A textbook is born
Three years ago, three Scandinavian friends, all with a slightly above average interest in issues concerning fractures in the wrist and associated delights, agreed to meet a weekend in Copenhagen to discuss a possible Scandinavian book project.
When did you decide to start the process?
The three of us, myself, Tommy Lindau and Per Hølmer, met in Copenhagen in January 2012 with our minds full of ideas and enthusiasm, - all seasoned with good Danish food and drinks.
Our objective was to write about "all aspects" of this most common of all fractures in orthopedic surgery. Before the weekend ended, the headings of 47 chapters on this topic was printed out. Possible author names, based on previously shown interest in exactly this part of the topic, was noted. The following year there were considerable contact between these possible authors and us three editors. So when autumn turned into winter, 90% of the list of authors was on board and necessary adjustments were made to adapt to the authors' requests.
And then you were to find a publisher?
We first approached national and Nordic publishers, and some smaller in the UK, but unsuccessfully. Then I thought; why not try the opposite end, go right to the top? This resulted in nice and enthusiastic feedback from Springer, top of the top of clinical publishers. We gathered for a new meeting where we extended the concept of a Nordic book to an international textbook. With such a star publisher aboard we also felt the ambition level for us three editors rise. We engaged a professional Italian medical illustrator, and recruited a dozen internationally renowned authors in addition to the Nordic ones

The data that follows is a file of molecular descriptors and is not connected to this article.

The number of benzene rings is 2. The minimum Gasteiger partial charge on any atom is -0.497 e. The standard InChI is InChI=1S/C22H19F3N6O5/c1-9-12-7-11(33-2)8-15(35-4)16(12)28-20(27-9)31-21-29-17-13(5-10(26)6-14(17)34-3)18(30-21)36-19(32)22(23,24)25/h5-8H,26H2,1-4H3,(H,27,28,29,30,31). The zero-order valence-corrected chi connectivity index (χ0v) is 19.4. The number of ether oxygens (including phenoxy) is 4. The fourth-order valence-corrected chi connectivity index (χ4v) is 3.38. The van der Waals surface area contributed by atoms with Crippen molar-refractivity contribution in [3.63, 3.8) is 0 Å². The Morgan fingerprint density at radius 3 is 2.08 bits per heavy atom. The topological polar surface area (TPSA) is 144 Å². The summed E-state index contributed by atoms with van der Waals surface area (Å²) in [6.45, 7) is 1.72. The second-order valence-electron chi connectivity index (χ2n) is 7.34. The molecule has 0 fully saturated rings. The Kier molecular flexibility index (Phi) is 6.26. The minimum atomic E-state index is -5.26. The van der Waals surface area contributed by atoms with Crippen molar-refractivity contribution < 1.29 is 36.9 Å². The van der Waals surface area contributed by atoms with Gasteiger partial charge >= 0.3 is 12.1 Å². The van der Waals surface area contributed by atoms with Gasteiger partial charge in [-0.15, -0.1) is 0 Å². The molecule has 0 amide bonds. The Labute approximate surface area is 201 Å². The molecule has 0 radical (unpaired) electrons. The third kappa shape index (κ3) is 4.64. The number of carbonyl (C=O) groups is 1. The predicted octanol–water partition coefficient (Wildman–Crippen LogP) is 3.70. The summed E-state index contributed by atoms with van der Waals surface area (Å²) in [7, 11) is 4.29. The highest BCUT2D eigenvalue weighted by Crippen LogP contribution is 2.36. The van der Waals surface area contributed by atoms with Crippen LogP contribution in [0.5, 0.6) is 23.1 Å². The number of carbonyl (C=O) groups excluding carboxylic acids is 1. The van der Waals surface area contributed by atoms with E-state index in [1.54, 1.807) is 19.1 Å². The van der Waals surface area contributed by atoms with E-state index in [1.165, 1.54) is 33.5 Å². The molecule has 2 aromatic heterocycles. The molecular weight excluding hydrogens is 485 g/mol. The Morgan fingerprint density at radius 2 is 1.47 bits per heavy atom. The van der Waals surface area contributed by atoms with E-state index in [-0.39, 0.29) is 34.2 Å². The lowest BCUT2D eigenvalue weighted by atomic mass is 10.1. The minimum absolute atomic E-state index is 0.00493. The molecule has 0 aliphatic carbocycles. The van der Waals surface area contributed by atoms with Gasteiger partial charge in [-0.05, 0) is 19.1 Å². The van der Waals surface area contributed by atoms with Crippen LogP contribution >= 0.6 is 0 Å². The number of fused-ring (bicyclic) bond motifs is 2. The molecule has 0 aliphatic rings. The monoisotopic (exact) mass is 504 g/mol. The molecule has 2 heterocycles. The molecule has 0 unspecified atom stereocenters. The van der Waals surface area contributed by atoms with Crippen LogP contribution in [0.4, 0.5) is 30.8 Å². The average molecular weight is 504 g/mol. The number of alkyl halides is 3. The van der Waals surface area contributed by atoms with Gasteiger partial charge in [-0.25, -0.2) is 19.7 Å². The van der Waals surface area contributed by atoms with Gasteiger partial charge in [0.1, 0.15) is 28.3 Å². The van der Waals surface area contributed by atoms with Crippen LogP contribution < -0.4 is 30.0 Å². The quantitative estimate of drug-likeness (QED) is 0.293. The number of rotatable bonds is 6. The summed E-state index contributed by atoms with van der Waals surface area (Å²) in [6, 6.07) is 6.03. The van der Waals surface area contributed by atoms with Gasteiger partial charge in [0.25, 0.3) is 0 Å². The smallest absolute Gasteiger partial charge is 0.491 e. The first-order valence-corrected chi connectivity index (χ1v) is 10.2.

The year 2013 was the writing year in which many of our friends lifted to new heights, so when we in January 2014 finished our first draft, we saw that this had become a work of high international level. As initiator and main editor, the following 6 months meant long working hours for me, transcribing all chapters to Springer style - and countless proofreadings.
Then, in October, the editor's first print turned up in my mailbox, a great book of 420 pages with 15 chapters written by Norwegian colleagues. A magnificent work by 52 authors who have written 47 chapters about 3 cm of the human body - the most frequently injured 3 centimeters ...
This is perhaps the Christmas gift of the year?
Well, it might not be a "blockbuster", but typically a Christmas gift for everyone who has an orthopedic surgeon in the family. The still early feedback worldwide are entirely positive. It has been 12 years since the last international textbook on this issue was published. Half of everything that is written about distal radius fractures on PubMed, has been written during the last 10 years.